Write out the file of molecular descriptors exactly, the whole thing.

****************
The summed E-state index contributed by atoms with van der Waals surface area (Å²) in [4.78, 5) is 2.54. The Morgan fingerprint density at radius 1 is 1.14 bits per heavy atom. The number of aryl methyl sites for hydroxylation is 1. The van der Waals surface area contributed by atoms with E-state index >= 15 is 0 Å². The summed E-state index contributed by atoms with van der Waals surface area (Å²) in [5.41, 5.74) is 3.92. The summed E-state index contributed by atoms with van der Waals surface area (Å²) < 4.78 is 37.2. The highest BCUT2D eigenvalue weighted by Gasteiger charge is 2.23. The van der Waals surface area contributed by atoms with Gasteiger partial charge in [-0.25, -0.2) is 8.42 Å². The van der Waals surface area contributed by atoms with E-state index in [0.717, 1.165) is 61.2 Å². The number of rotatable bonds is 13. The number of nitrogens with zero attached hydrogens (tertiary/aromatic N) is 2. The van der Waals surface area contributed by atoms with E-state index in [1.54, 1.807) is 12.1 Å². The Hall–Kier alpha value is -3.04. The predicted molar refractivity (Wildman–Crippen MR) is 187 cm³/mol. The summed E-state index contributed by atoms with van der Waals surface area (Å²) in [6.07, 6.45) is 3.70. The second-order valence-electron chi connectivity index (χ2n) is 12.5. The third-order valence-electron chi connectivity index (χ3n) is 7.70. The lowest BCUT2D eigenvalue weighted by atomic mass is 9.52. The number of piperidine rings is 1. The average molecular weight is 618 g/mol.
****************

The summed E-state index contributed by atoms with van der Waals surface area (Å²) in [4.78, 5) is 2.54. The Morgan fingerprint density at radius 1 is 1.14 bits per heavy atom. The number of aryl methyl sites for hydroxylation is 1. The van der Waals surface area contributed by atoms with E-state index >= 15 is 0 Å². The summed E-state index contributed by atoms with van der Waals surface area (Å²) in [5.41, 5.74) is 3.92. The summed E-state index contributed by atoms with van der Waals surface area (Å²) < 4.78 is 37.2. The highest BCUT2D eigenvalue weighted by Gasteiger charge is 2.23. The van der Waals surface area contributed by atoms with Gasteiger partial charge in [-0.25, -0.2) is 8.42 Å². The van der Waals surface area contributed by atoms with E-state index in [0.717, 1.165) is 61.2 Å². The number of rotatable bonds is 13. The number of nitrogens with zero attached hydrogens (tertiary/aromatic N) is 2. The van der Waals surface area contributed by atoms with E-state index in [1.54, 1.807) is 12.1 Å². The Hall–Kier alpha value is -3.04. The predicted molar refractivity (Wildman–Crippen MR) is 187 cm³/mol. The summed E-state index contributed by atoms with van der Waals surface area (Å²) in [6.07, 6.45) is 3.70. The second-order valence-electron chi connectivity index (χ2n) is 12.5. The third-order valence-electron chi connectivity index (χ3n) is 7.70. The lowest BCUT2D eigenvalue weighted by atomic mass is 9.52. The number of piperidine rings is 1. The average molecular weight is 618 g/mol.